Whereas, in England, and much of Europe, the introduction of surnames began much later - in around 1000 AD.
In England, surnames were used, at this time, only by those of a high social status. Who felt the need to use an additional name (surname), so they could be distinguished from another who had the same 'christian' (first) name.
Inevitably, as the centuries passed, towns and cities in England grew and it soon became clear that 'commoners' would need to have surnames too...After all, a surname, together with a 'christian' name, was the only way of legally identifying someone at that time. Surnames were also needed so that people could prove their ownership of land & other property.
So what had started out as an aristocratic desire, in England, had (over 3 centuries) filtered down to every level of society. And by the end of the 14th century, everyone in England had a surname...
So how were surnames created?
Originally, many surnames were created by identifying a persons relationship with another. e.g. surname of: Johnson. (John's son). Other surnames identified where a person may have lived, or their occupation. e.g. surname of: Nottingham (location: Nottingham, England). e.g. surname of: Blacksmith (the trade of 'Blacksmith').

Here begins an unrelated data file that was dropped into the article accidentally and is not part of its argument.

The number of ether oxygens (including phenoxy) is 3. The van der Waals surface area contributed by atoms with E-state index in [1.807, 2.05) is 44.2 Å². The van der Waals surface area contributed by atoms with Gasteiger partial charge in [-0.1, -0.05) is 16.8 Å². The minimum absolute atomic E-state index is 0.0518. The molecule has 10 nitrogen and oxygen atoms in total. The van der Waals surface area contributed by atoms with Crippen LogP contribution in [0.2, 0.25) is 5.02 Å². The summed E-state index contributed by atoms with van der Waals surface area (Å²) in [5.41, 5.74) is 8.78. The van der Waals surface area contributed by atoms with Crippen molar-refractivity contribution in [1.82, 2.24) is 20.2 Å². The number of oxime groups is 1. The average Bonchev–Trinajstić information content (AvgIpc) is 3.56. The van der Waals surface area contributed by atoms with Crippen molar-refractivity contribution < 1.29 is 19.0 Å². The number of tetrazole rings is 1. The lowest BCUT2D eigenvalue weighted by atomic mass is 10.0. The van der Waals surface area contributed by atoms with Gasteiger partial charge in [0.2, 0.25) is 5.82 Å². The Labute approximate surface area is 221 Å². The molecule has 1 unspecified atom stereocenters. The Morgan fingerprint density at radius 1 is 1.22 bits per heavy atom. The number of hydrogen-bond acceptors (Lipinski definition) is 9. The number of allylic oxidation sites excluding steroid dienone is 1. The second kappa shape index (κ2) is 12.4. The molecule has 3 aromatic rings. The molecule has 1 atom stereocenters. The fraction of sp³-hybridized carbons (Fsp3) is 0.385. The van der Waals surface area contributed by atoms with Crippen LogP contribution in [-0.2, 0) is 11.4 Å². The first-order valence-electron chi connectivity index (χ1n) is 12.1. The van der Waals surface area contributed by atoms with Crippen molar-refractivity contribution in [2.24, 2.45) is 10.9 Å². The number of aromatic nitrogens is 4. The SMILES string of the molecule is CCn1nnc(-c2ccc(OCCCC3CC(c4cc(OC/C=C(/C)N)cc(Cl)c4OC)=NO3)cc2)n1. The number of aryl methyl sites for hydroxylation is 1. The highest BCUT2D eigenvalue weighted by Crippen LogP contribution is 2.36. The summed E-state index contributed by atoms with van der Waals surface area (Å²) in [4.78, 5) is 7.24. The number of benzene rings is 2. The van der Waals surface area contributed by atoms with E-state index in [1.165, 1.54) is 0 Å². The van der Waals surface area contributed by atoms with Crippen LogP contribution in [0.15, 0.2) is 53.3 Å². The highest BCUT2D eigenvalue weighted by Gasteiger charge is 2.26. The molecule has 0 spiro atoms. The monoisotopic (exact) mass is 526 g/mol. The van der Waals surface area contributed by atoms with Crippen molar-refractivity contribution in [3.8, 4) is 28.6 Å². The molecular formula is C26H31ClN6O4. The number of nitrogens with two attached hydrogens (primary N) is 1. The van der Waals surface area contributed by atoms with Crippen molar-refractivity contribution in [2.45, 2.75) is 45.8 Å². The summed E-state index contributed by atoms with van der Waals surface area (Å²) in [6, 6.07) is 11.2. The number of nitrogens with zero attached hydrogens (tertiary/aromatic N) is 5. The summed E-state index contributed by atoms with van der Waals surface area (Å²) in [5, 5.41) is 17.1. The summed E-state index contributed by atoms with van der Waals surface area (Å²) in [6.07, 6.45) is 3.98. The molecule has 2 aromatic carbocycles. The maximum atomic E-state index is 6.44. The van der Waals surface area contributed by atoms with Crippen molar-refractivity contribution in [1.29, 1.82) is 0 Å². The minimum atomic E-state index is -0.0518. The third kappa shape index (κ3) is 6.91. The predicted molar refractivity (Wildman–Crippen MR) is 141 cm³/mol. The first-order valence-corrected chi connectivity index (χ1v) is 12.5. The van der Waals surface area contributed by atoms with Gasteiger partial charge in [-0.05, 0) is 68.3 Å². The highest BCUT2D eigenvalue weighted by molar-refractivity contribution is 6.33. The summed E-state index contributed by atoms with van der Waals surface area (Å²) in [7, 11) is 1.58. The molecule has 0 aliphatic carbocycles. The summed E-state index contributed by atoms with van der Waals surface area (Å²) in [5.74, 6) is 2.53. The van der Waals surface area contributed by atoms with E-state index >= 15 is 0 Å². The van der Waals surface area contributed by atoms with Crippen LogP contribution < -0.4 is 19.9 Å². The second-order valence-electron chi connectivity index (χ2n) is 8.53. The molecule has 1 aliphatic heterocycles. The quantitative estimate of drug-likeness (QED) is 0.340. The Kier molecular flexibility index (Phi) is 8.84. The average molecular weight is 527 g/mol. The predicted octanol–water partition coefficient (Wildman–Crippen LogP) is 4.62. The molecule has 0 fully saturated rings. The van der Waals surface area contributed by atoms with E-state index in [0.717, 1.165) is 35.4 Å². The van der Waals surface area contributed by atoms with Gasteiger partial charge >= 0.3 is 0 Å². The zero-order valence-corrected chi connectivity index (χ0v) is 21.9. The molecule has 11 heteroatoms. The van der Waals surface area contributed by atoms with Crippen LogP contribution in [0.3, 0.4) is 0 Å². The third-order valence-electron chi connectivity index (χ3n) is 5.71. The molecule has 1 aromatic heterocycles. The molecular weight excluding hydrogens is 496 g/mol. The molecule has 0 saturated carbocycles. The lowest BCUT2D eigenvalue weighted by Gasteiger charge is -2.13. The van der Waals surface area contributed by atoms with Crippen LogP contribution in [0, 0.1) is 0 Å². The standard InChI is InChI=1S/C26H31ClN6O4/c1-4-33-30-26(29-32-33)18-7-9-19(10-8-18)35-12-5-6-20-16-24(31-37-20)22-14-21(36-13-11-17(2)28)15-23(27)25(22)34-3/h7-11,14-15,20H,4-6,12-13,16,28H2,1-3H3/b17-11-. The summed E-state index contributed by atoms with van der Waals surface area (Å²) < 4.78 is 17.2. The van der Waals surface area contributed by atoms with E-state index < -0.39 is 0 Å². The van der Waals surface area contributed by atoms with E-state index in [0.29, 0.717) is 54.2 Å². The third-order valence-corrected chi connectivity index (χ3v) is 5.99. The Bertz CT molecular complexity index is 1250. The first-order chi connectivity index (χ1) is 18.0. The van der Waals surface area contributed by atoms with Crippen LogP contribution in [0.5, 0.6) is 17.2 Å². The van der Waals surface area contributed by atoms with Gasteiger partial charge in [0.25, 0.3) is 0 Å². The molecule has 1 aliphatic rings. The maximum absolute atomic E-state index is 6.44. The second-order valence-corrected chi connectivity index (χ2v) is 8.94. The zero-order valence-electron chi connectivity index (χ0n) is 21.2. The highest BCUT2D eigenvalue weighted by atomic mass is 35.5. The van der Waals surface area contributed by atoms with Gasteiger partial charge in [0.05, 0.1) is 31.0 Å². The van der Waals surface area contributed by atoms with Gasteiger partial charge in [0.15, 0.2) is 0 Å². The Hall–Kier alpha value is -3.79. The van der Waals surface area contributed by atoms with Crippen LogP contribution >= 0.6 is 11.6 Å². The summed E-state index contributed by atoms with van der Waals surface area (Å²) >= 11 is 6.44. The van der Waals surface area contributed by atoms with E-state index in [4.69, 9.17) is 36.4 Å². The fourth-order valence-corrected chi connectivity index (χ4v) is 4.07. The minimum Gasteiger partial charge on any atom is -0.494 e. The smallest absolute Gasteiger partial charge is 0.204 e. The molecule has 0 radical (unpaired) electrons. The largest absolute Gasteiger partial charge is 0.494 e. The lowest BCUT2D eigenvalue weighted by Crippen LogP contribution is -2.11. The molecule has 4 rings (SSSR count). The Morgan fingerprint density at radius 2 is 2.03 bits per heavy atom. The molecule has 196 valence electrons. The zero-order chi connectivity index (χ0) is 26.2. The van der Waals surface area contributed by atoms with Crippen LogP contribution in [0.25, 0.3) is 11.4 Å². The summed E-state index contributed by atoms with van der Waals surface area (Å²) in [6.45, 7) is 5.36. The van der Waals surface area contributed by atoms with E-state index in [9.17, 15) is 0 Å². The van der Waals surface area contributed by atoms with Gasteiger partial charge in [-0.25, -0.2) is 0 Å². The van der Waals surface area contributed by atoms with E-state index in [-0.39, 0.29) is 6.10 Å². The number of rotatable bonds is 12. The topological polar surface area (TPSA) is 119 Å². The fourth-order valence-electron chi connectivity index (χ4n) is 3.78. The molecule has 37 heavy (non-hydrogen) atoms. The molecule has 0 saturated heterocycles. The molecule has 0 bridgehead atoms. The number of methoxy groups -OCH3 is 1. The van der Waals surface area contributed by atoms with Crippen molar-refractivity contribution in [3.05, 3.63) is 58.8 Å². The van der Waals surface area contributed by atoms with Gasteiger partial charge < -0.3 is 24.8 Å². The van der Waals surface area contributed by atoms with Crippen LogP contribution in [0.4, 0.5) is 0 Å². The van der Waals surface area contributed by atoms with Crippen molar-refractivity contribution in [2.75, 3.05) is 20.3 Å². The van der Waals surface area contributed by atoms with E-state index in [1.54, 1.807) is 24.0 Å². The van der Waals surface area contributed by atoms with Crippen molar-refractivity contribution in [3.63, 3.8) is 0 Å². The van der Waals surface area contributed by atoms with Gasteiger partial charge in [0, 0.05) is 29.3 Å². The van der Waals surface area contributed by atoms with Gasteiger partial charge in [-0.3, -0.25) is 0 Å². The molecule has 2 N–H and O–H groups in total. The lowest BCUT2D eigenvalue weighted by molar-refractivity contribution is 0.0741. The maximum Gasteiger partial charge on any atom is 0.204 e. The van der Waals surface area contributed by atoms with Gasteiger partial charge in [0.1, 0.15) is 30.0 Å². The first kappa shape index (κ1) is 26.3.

Another very popular way of creating surnames, at this time, was by describing a persons charachter or appearance e.g. the surname of: 'Bright', or 'Joy'.
Nowadays, of course, there is no need for new surnames to be created (with the exception of 'hyphenated' names). As surnames are now simply passed from one generation to the next. But, again, this was not always the case, especially when surnames were first introduced. For example: William Farmer may have been a 'Farmer' (by trade). But his son, might have been called Peter Williamson! (William's son...). This confusing state of affairs (in England) was eventually changed into the hereditary process we know today i.e. where a surname is simply passed from one generation to the next.
Surnames are an interesting reminder of the past, and tell us much more about our ancestors & family history then we may at first realise...